The department of EBE in collaboration with KENDAT participated in a training held at University of Southern Queensland (USQ), Australia from 24th October – 7th November 2015.
A group photo of the FACASI project participants at NCEA, Australia
The objective of this trip was to train the participants on precision agriculture (PA) and related modern technologies such the GIS, GPS, remote sensing, advanced Conservation Agriculture (CA) concepts, Controlled Field Trafficking (CFT) in an effort to keep the participants updated in order for them to be able to handle and articulate the project objectives better, technically.
The participants were selected from Farm Mechanization and Conservation Agriculture Sustainable Intensification (FACASI) Project member countries which include Kenya, Tanzania, Ethiopia and Zimbabwe. The farm mechanization educational trip was organized by the Charles Sturt University (CSU) - New South Wales, in collaboration with CIMMYT through the support of Australian government (ACIAR). The participants were based at the National Centre for Engineering in Agriculture (NCEA), Toowoomba campus, Queensland,venue for the training.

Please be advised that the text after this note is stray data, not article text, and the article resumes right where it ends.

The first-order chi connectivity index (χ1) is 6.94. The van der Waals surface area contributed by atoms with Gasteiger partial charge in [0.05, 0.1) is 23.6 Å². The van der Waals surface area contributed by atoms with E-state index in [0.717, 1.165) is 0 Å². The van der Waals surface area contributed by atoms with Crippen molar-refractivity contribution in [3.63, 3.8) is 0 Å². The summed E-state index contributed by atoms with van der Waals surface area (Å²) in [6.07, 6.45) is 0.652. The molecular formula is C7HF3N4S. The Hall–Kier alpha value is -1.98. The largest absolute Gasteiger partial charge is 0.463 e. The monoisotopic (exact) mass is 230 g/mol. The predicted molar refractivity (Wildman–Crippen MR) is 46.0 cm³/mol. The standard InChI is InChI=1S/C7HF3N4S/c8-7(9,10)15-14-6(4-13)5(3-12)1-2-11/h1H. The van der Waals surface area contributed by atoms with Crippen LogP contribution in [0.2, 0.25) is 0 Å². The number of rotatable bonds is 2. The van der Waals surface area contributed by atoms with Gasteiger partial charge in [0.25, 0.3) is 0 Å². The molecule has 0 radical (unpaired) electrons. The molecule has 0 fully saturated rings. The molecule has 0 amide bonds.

The participants drawn from the FACASI project member countries were, namely;
- Kenya – Dr. Joseph Mutua (FACASI / KENDAT) and Antony Karimi (FACASI / University of Nairobi)
- Tanzania – Dr. John Sariah andGeofreyMwinama
- Ethiopia–GirmaMoges and BisratGetnet
- Zimbabwe–Special Musoni and TirivanganiKoza
The FACASI project in the selected African countries aims to identify appropriate small-scale machines (e.g 2Wheel Tractors) to improve farming practices (such as planting, spraying, harvesting, threshing, milling and transporting, and the commercial mechanisms needed to deliver these to smallholder farmers. The project intends to identify opportunities to create new markets for equipment and services, and supporting policies and networks. This will improve farm power balance and reduce drudgery especially on women (the “REAL” farmers in African context) who are often left to tend and till the land for their families’ livelihoods, especially in the rural areas.